To connect with others, call instead of texting

"People feel significantly more connected through voice-based media, but they have these fears about awkwardness that are pushing them towards text-based media," says Amit Kumar.(Credit: Getty Images)

Though phone calls create stronger bonds than text-based communications, many people choose a text message or email out of fear of awkwardness, according to new research.

After months of social distancing, people are leaning heavily on technology for a sense of social connection. But the new study suggests people too often opt to send email or text messages when a phone call is more likely to produce the feelings of connectedness they crave.

In the study, people chose to type because they believed a phone call would be more awkward—but they were wrong, says Amit Kumar, assistant professor of marketing at the McCombs School of Business at the University of Texas at Austin.

“People feel significantly more connected through voice-based media, but they have these fears about awkwardness that are pushing them towards text-based media,” he says.

In one experiment, researchers asked 200 people to make predictions about what it would be like to reconnect with an old friend either via email or phone, and then they randomly assigned them to actually do it. Even though participants intuited that a phone call would make them feel more connected, they still said they would prefer to email because they expected calling would be too awkward.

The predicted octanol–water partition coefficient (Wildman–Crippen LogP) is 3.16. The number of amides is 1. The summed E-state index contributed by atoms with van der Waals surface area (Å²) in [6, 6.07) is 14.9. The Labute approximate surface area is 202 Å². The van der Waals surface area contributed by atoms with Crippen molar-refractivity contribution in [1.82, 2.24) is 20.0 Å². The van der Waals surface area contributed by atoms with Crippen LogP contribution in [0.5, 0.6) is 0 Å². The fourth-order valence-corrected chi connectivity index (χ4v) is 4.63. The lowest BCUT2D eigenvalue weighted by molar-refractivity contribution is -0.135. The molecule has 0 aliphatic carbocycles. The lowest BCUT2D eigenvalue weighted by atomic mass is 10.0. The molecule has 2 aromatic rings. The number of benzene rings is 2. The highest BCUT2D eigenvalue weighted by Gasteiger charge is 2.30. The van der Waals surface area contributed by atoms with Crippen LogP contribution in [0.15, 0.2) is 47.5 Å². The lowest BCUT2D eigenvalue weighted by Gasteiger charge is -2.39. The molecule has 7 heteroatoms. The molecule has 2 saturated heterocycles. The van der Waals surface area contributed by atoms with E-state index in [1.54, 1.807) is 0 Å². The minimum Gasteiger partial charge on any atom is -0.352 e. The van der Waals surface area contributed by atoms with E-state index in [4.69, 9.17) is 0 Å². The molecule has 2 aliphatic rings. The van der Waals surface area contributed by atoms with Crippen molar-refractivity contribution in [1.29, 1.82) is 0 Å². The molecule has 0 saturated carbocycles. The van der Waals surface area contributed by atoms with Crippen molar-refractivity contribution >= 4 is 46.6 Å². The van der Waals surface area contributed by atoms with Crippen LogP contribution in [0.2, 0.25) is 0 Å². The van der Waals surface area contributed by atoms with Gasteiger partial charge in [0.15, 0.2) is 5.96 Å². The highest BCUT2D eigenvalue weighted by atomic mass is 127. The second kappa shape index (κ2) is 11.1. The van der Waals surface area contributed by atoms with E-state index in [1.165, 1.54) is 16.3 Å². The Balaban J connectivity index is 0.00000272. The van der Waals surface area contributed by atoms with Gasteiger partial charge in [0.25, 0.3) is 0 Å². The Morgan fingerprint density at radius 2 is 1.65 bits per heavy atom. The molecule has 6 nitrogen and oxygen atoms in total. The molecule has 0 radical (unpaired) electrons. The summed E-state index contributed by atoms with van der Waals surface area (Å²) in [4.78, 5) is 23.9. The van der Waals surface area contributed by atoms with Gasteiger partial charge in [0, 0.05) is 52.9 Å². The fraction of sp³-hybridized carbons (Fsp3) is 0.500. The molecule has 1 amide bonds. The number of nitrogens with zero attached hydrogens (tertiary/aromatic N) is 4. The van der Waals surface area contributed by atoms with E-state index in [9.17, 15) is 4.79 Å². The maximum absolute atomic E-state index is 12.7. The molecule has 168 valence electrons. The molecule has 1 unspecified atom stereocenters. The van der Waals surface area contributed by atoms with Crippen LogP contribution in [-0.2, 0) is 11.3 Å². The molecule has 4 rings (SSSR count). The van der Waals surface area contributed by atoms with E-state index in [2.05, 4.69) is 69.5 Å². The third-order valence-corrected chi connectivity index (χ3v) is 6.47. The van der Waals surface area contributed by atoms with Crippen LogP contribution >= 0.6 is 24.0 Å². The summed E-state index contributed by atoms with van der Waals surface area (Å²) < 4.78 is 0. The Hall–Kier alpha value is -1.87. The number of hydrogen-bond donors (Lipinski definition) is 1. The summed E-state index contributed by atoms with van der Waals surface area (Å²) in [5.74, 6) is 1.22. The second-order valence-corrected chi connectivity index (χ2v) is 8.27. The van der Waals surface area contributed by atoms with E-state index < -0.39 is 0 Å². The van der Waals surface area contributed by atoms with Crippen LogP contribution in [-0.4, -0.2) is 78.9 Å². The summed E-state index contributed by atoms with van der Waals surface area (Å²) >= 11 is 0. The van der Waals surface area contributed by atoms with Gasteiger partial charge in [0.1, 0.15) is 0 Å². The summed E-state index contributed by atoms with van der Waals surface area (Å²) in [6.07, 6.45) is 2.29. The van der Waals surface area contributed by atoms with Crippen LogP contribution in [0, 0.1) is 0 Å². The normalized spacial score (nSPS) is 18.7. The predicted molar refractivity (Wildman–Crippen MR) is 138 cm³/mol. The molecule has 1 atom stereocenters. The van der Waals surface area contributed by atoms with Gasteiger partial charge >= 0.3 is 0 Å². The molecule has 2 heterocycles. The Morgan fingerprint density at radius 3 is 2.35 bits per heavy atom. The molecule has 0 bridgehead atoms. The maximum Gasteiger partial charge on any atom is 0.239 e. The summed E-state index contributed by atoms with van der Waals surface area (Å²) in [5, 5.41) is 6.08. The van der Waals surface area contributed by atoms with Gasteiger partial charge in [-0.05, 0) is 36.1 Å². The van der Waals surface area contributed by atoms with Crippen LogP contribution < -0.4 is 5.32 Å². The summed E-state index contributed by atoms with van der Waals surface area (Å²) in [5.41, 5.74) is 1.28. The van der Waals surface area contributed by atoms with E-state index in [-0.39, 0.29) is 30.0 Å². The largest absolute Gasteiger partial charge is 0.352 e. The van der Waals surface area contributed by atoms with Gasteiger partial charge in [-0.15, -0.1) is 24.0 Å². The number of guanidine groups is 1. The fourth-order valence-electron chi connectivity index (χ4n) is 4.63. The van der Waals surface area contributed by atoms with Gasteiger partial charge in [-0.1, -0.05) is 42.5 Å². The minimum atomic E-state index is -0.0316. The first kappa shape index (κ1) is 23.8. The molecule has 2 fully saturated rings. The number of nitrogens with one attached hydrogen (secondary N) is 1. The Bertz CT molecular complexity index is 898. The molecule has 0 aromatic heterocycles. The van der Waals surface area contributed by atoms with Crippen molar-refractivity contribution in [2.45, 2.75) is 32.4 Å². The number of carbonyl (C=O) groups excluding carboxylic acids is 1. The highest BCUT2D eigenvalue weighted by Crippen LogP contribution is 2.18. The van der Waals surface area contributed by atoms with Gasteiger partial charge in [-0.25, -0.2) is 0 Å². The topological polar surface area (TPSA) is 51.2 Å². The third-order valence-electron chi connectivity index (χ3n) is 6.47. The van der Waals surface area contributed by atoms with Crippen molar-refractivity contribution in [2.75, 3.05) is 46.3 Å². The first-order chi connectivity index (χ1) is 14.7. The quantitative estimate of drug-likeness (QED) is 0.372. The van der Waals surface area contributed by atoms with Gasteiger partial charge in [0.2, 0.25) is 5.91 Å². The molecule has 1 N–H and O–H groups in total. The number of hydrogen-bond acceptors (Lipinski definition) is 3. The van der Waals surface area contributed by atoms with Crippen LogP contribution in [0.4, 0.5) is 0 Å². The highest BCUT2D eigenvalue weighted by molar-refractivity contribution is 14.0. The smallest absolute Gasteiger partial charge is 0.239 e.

“When it came to actual experience, people reported they did form a significantly stronger bond with their old friend on the phone versus email, and they did not feel more awkward,” Kumar says.

In another experiment, researchers randomly assigned strangers to connect either using text during a live chat, talking over video chat, or talking using only audio. Participants had to ask and answer a series of personal questions such as, “Is there something you’ve dreamed of doing for a long time? Why haven’t you done it?” or “Can you describe a time you cried in front of another person?”

Participants didn’t expect that the media they used to communicate would matter, and in this case, they also predicted that they would feel just as connected to the stranger via text as by phone.

But the researchers found when they really interacted, talking, not texting, helped people feel significantly more connected. And, again, they found it wasn’t more awkward to hear each other’s voices.

In fact, the voice itself—even without visual cues—seemed to be integral to bonding, the researchers found.

Confronting another myth about voice-based media, when researchers timed participants reconnecting with an old friend, they found the call took about the same amount of time as reading and responding to email.

The researchers say the results both reveal and challenge people’s assumptions about communication media at a time when managing relationships via technology is especially important, Kumar says.

“We’re being asked to maintain physical distance, but we still need these social ties for our well-being—even for our health.”

Nicholas Epley of the University of Chicago is a coauthor of the study, which appears in the Journal of Experimental Psychology.

Source: University of Texas at Austin